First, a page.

Do Cloth Nappies Help with Potty Training?

Do Cloth Nappies Help with Potty Training?

Do Cloth Nappies Help with Potty Training?

Do Cloth Nappies Help with Potty Training? 

It is often said, by fans of cloth nappies, that using cloth nappies can help a child potty train earlier that if they were to wear disposables.  We found out whether there is any truth in this claim.  Do cloth nappies really help children potty train earlier? 

Our Potty Training Survey 

We ran a survey with two simple questions; 

1. Did the child wear cloth nappies, disposable nappies, or a combination of both?   

2. At what age did you consider the child was fully potty or toilet trained (during the day only)? 

Do Children in Cloth Nappies Potty Train Earlier than their Disposable Nappy Wearing Counterparts? 

The short answer appears to be yes, cloth bum babies do appear to potty train a little earlier.  

Key Facts

Our survey, at the time of analysis, had received 243 responses.  The distribution of answers relating to cloth nappy wearers, disposable nappy wearers and a combination of both is as follows.    

Child wore cloth nappies: 84

Child wore disposable nappies: 121

Child wore a combination of both: 38 

The survey remains open should you wish to contribute.  A further analysis will be carried out at a later date when the sample size has increased. 

Results 

The results have shown that there is evidence that children who wear cloth nappies do to potty train earlier than those who wear only disposable nappies, or a combination of both.  

Of the children who potty trained between 16 and 18 months, 64% were those who had worn cloth, 8% had worn disposables and the remaining 8% had worn both types of nappy.  At this stage the data is small numbers which should be kept in mind as it might not be representative of the population as a whole.  16-18 months is considered early to potty train and as such only 11 of the 243 children in the survey are part of this group.  

Of the children who potty trained between 19 and 24 months, 58% were those who had worn cloth, 37% had worn disposables and the remaining 6% had worn both types of nappy.  At this stage the data is small numbers which should be kept in mind.  19-24 months is also considered pretty early to potty train however 52 of the 243 children in the survey are part of this group. Please not this covers a 6 month age period rather than 3 as per the 16-18 month data above.  

Of the children who potty trained between 25 and 27 months, just 29% were those who had worn cloth, but 47% had worn disposables and the remaining 24% had worn both types of nappy.  66 of the 243 children in the survey are part of this group which covers a 3 month age period. It would appear then that it is during this age, once children has just turned 2, that the disposable and combination group have caught up significantly and really, 2 to 2 and a quarter is not in any way late to potty train.  

So far we can see that there does seem to be an indication that baby's who wear cloth nappies may well potty train earlier than those who wear disposable nappies but there isn't a serious lag for the disposable nappy wearing children.  

We can see that 65% of the cloth nappy wearing children potty trained by 27 months compared with 43% of children who wore only disposable nappies and 55% of those who wore a combination.  Again, this indicates that the baby's who wore cloth have indeed potty trained earlier than those who didn't, or did on a part time basis.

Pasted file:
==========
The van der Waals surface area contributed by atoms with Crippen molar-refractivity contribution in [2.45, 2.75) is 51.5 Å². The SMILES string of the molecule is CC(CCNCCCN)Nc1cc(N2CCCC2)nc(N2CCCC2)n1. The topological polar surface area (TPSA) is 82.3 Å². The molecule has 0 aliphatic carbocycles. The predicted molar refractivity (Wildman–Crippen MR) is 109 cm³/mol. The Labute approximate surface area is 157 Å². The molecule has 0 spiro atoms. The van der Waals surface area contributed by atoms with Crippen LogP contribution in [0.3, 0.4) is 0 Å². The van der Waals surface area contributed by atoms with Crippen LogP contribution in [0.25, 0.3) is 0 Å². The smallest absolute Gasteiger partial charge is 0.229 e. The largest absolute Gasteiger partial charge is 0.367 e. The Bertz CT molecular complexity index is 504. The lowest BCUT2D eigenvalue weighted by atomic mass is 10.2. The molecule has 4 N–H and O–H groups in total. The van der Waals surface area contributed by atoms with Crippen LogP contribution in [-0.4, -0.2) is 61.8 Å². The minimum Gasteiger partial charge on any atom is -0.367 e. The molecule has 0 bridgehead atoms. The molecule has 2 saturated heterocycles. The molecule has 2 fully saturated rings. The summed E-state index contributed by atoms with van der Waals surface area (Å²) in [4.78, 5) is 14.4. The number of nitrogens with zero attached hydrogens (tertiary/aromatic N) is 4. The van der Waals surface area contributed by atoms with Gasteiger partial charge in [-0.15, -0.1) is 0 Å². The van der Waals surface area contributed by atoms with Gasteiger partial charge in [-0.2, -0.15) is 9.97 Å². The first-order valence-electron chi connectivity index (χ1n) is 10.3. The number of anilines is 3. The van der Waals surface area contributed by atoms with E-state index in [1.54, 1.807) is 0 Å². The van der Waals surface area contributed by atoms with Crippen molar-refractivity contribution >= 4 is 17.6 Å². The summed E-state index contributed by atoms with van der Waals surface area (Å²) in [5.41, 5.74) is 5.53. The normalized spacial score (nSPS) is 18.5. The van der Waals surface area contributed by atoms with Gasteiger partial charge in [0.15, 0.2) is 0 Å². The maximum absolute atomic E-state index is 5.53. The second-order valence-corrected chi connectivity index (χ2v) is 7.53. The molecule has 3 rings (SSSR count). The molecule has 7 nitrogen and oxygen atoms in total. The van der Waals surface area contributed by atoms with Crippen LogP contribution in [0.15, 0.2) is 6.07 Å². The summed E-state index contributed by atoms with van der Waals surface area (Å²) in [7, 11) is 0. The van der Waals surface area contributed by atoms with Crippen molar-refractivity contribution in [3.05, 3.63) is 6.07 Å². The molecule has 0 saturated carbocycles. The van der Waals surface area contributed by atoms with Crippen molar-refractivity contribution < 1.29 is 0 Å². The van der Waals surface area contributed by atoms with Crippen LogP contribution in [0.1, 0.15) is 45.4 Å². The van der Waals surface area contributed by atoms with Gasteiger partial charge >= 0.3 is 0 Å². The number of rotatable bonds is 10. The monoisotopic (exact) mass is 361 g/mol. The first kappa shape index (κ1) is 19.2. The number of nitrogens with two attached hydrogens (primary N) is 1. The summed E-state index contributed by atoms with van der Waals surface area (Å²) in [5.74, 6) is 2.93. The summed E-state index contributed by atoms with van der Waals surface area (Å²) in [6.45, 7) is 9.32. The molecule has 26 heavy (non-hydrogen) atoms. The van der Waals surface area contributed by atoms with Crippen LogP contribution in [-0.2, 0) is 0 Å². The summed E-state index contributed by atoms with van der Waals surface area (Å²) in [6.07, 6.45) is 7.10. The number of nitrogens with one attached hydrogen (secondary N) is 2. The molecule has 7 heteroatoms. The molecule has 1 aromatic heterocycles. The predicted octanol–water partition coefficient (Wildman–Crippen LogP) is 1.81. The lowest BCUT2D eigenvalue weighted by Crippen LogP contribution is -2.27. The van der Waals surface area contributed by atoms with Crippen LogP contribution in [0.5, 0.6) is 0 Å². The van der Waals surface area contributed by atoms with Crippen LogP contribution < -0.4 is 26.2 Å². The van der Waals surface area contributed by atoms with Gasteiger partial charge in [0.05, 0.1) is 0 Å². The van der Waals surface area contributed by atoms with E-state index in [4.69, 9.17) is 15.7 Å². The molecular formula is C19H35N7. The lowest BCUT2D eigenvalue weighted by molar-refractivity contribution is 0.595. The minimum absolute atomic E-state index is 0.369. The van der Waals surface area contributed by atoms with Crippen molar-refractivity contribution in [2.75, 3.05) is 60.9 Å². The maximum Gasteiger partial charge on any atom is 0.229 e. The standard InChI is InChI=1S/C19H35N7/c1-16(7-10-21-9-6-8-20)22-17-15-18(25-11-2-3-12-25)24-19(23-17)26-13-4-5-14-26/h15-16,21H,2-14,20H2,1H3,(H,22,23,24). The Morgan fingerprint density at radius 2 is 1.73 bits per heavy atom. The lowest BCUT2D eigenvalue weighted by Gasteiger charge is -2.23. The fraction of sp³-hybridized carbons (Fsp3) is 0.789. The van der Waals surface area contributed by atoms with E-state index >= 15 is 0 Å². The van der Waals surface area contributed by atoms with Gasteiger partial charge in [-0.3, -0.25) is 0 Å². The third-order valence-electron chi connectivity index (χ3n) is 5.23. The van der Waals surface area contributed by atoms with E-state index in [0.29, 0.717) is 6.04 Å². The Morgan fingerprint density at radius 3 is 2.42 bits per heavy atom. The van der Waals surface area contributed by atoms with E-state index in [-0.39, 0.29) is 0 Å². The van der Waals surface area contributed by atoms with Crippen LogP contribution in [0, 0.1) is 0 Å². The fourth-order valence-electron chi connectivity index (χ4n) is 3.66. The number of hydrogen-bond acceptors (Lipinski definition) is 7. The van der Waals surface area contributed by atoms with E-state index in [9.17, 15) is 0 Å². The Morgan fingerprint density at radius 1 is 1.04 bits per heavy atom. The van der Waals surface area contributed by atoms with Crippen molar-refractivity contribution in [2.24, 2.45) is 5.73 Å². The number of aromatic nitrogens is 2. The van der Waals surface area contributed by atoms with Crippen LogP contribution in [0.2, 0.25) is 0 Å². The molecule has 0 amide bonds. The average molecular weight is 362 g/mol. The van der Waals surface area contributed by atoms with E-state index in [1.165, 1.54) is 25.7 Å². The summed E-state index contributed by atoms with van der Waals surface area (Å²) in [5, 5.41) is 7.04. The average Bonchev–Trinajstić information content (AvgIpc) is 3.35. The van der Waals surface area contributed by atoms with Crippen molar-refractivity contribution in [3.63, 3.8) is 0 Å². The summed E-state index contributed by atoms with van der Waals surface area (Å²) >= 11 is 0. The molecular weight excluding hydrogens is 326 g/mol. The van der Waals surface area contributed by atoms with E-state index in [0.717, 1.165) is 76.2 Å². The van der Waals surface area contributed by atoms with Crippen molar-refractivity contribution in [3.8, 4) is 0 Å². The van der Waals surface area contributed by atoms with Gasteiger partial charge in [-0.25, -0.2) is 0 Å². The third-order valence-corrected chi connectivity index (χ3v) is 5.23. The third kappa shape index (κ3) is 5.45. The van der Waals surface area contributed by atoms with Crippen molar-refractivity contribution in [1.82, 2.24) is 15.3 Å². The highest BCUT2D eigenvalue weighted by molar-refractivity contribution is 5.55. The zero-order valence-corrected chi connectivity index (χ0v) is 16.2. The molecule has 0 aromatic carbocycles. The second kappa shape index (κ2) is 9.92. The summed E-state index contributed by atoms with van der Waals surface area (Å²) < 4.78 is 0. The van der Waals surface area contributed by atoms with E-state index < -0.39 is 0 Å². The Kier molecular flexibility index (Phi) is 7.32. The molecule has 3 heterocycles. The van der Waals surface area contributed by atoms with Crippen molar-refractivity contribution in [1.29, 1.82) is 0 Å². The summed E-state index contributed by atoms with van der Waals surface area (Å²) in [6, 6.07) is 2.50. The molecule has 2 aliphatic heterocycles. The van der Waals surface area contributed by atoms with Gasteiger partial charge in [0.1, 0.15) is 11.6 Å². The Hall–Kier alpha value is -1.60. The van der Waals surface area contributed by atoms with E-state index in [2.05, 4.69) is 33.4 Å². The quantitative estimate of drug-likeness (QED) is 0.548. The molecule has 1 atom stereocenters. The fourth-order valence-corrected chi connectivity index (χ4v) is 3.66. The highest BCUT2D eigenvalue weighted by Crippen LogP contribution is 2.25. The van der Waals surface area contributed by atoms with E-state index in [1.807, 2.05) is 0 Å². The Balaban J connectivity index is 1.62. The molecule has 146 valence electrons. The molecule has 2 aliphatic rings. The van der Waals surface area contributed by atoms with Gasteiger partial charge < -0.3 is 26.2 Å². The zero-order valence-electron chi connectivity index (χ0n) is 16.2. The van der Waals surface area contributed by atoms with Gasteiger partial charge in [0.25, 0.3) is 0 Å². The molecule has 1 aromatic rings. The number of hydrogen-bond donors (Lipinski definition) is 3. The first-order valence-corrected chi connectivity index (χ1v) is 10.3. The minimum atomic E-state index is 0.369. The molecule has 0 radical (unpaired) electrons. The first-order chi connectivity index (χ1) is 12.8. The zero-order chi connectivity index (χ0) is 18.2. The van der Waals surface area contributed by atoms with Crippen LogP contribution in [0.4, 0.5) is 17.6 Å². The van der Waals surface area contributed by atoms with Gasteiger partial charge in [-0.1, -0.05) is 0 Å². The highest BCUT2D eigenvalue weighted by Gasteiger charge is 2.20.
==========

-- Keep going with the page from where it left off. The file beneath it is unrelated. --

For clarity, here is the raw data and also the same data calculated as percentages of each category.


Limitations

It is important to note the sample size is relatively small however all three categories have been well represented.  The percentages may well change as the sample size grows.  If you have children who have potty trained and would like to take part you can access the short, 2 question, anonymous survey here.  

It is also key to note their may be quality issues as the survey relies on peoples memory which can sometimes be inaccurate.  

In addition, the simplicity of the survey does not take into account cases where there may be delays in a childs development or other issues to be considered. Nor does it consider whether or not a parent or parents have used strategies such as Elimination Communication which may speed up a childs progression out of nappies.  

Correlation is not the same as causation.  It is not possible to know whether each baby would potty train earlier or later had they worn different nappies.  We can only go by what the data tells us and glean trends from that.  

We can never know for certain why a child potty trained at the age they did.  As an example, our eldest child has potty trained at 26 months.  Yes she wore cloth nappies however, we had no plans to start potty training at 24 months as we didn't think she was ready.  A particularly nasty bout of acidic teething poos forced our decision to leave her nappy free at home for 3 days over a bank holiday weekend and it turned out she was more than ready and took to it all very easily.  Had that not been the case we would have waited a few more months and tried during the warmer months rather than starting on January 1st.  On the flip side, now we know she was very ready we will never know whether she might have been ready much earlier.  

Finally, we are not able to validate the data in any way.  We are only able to assume the information we have been given is accurate.  

Conclusion

It appears that cloth nappied children potty train earlier than those who wear disposable nappies.  

Help us keep this research up to date

The more responses we receive the larger the sample size and the more accurate the results will be.  Please ask your friends to input their responses too and share the link ( https://bit.ly/PottyAge ) with as many people as you can.  We will update this post in due course.